Ishrat Jahan’s husband took away their four kids aged 7, 9, 10 and 12 after saying talaq, talaq, talaq over phone to her. The husband, in the mean time, married another woman. In her petition, Ishrat Jahan challenged the constitutionality of Section 2 of the Muslim Personal Law (Shariat) Application Act, 1937, which sought to recognise and validate talaq, nikah halala and polygamy, as void and unconstitutional, as such practices were not only repugnant to the basic dignity of a woman as an individual but also violative of the fundamental rights guaranteed under Articles 14, 15, 21 and 25 of the Constitution.

Gulshan Parveen, despite her suffering, wanted restoration of conjugal rights, to ensure that her son grew up in a family. Atiya Sabri, given triple talaq by her husband through a letter to her brother, sought justice for the violence she was subjected to by her husband. Afreen Rehman, an MBA from Jaipur, who was divorced through instant triple talaq via speed post, sought to annul the unfair means adopted by her husband.

How it all began The challenge to instant triple talaq arose before the Supreme Court in the most unlikely circumstances in a case heard and decided by a division bench on October 16, 2015. This was the case about a Hindu woman succeeding in the Bombay High Court in her plea of retrospective application of the Hindu Succession (Amendment) Act, 2005. The Supreme Court, while disagreeing with the High Court, held that for application of the Act in a pending case both the daughter and her father should be alive on the date of the amendment.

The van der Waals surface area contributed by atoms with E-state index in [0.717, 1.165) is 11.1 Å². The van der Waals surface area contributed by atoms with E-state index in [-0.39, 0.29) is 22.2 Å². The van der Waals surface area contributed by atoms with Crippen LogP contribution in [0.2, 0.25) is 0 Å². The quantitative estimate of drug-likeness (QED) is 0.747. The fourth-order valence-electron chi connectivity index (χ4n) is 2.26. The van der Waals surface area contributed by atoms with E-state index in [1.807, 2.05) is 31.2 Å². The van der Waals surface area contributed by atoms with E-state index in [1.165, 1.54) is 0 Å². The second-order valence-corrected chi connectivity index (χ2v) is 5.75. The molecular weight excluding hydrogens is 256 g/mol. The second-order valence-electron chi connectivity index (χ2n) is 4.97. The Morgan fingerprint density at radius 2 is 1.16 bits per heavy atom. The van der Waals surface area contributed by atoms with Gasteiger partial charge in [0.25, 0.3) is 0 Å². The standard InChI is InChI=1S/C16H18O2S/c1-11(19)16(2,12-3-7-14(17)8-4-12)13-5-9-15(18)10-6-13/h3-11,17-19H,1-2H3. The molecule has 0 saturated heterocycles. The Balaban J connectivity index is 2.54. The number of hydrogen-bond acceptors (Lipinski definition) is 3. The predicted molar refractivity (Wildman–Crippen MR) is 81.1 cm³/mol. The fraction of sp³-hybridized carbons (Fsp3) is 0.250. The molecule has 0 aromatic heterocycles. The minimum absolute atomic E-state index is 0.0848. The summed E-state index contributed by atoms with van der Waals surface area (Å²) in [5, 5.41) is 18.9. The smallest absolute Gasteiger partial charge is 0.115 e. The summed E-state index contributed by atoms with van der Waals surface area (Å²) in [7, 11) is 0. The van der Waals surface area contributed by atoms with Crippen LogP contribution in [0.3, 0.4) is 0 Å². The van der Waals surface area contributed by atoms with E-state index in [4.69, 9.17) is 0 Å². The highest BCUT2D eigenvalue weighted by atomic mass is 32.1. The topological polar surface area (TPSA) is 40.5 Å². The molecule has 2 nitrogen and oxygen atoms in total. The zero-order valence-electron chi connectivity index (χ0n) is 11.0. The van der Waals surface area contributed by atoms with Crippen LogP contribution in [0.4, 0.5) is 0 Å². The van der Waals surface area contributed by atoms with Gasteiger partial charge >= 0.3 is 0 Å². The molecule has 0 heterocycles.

After disposing of this case, the court felt the urge to reform Islam and purge it of discrimination against women because it took note of counsel’s observations on triple talaq being discriminatory, which were unrelated to the main issue before the bench.

After going through the existing case law on the subject, the bench directed the registration of a public interest litigation (PIL) case and putting it up before the appropriate bench as per orders of the Chief Justice of India. This came to be known as Suo Motu Civil Writ Petition 2 of 2015, and titled as In Re: Muslim Women’s Quest For Equality vs Jamia Ulma-I-Hind (respondents).

Centre’s response Although most of the petitioners had made the Central government a respondent in the case, they must have been relieved that it supported their prayers. In its counter-affidavit, the Central government submitted that gender equality and the dignity of women were non-negotiable, overarching constitutional values and could brook no compromise. Women must be equal participants and partners in the development and advancement of the world’s largest democracy and any practice that denudes the status of a citizen of India merely by virtue of the religion she happens to profess is an impediment to that larger goal, the government told the court.